How do you throw a party for 150 people without going into debt or looking cheap? Like this.
I’m not your typical woman: Planning my own wedding is my personal version of hell.
I don’t care about the superficial aspects of the ceremony and reception, but I definitely care about their costs. Unfortunately, it’s not up to me. My wedding is for the families that my fiancé and I are merging, not for us.
So we’re throwing a party for 150 on a tight budget, and trying to look like we’re not. I’m saving thousands, but — if everything goes right — the difference in price won’t be obvious to attendees.
We’re not cutting corners by getting married in a courthouse or in a friend’s backyard. We’re not skipping food or booze. It’ll look like a lot of the weddings we’ve been to. It’ll just cost a lot less. Here’s how we’re doing it…
Over the course of three weeks, I Googled, emailed and called almost every venue in town. After laying out the prices in a spreadsheet and noting what’s included with each, I discovered that a local nature preserve was by far the cheapest. But that doesn’t mean the easiest…
- It’s outdoors, so weather will impact our celebration. But it does include a covered area for the reception.
- The cost (about $450) includes the use of tables and chairs. It doesn’t include tablecloths — I’m still waiting on an estimate for renting them. If need be, my mom and I can have craft night and make some.
- Over the next two months, I’m also bringing home empty liquor and liqueur bottles to use as centerpieces.
- The other decorations will be handmade using materials from Dollar Tree.
I hate spending money on clothes. So, I was on the lookout for deals even before Adam proposed.
One afternoon, I saw an ad for a sample sale at a local formalwear shop and pounced. I went alone, tried on two dresses, and decided on the second. It was $300.
To complete the look, I’ll be borrowing jewelry and my mom is helping to sew my sash. (Noticing a theme?)
My fiancé recently tracked down a $595 tux online. We both plan to wear dressy shoes that can be reused indefinitely at work. As for hair and makeup, I’ve hired and/or enlisted friends to make sure I’m camera-ready.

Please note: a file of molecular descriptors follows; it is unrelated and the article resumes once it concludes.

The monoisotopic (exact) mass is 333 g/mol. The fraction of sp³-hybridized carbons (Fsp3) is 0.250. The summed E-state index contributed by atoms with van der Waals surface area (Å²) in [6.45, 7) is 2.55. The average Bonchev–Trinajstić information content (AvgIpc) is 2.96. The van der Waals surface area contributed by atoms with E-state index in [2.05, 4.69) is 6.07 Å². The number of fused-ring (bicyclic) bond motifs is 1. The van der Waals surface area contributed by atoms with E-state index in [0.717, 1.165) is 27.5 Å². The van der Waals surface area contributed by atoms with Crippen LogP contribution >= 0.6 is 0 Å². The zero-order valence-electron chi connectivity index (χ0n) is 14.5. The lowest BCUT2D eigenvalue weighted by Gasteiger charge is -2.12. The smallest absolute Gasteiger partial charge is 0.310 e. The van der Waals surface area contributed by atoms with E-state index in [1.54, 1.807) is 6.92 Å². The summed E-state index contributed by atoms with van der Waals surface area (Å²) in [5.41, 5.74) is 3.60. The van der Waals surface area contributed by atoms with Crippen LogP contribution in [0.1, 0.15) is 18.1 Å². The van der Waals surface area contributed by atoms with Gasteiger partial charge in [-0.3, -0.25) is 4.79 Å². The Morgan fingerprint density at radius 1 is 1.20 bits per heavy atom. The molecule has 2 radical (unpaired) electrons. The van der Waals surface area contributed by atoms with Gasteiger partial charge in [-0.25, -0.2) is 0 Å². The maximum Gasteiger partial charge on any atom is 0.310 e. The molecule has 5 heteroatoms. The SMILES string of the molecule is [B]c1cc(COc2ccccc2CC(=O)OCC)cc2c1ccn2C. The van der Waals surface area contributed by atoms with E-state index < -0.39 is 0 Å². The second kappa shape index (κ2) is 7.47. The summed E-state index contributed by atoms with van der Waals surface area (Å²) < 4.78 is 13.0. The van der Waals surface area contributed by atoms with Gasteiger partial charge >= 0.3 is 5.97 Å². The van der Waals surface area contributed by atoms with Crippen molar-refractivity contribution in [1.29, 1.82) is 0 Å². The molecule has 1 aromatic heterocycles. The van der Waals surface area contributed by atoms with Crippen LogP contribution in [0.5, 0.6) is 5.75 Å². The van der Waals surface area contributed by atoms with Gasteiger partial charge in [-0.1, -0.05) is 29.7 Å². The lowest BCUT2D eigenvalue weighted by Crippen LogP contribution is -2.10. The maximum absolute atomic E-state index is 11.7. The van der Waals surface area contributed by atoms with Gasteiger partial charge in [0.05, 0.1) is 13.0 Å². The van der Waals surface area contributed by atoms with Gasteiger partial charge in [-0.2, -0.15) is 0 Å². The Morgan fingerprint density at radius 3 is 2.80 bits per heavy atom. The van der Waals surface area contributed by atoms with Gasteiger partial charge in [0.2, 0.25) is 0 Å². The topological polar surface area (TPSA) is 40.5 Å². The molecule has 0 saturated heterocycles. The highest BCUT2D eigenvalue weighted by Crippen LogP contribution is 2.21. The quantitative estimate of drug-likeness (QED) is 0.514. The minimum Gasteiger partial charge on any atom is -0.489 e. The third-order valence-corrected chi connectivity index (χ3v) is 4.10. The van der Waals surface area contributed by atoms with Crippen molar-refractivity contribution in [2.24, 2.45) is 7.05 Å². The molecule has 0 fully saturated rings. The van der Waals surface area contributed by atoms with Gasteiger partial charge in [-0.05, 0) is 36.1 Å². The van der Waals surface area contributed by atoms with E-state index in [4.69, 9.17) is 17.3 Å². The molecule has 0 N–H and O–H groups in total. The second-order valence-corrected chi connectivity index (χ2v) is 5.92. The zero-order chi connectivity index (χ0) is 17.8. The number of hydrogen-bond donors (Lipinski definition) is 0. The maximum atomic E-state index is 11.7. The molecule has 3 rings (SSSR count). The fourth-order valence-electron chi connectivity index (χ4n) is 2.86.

Food and drink
Both my fiancé and I are in the restaurant industry. A friend of ours is the head of catering at a local restaurant, and she’s offered us a deal on a buffet-style meal, snacks, and staffing. Another friend, a trained pastry chef, has agreed to make our cake.
As a bartender, I want to make sure all our guests are happy and entertained. Since liquor’s not cheap, we’ll serve beer and wine at the reception. The plan now is to go through a wine rep friend and buy cases to maximize value. For beer, we’ll buy a keg, and when it’s gone, it’s gone.
Most of the cost of a wedding lies in the details. One of Adam’s oldest friends is an extremely talented photographer, and will be documenting our wedding. She knows our quirks, and has the experience to capture it perfectly.
My dad has graphic design experience, and will be putting together our save-the-dates and invites. Depending on the time constraints, yet another friend may design the programs and print them as their wedding gift to us. One of my closest friend’s mother arranges flowers for fun, and so I’m hoping that she’ll be able to help.
Before we make it to the big day, there are sure to be some unexpected last minute costs, so our wedding budget includes a bit of wiggle room. But we only have that wiggle room thanks to careful research and friends and family who are willing to donate their time to create a memorable experience.
Article last modified on March 7, 2017. Published by Debt.com, LLC .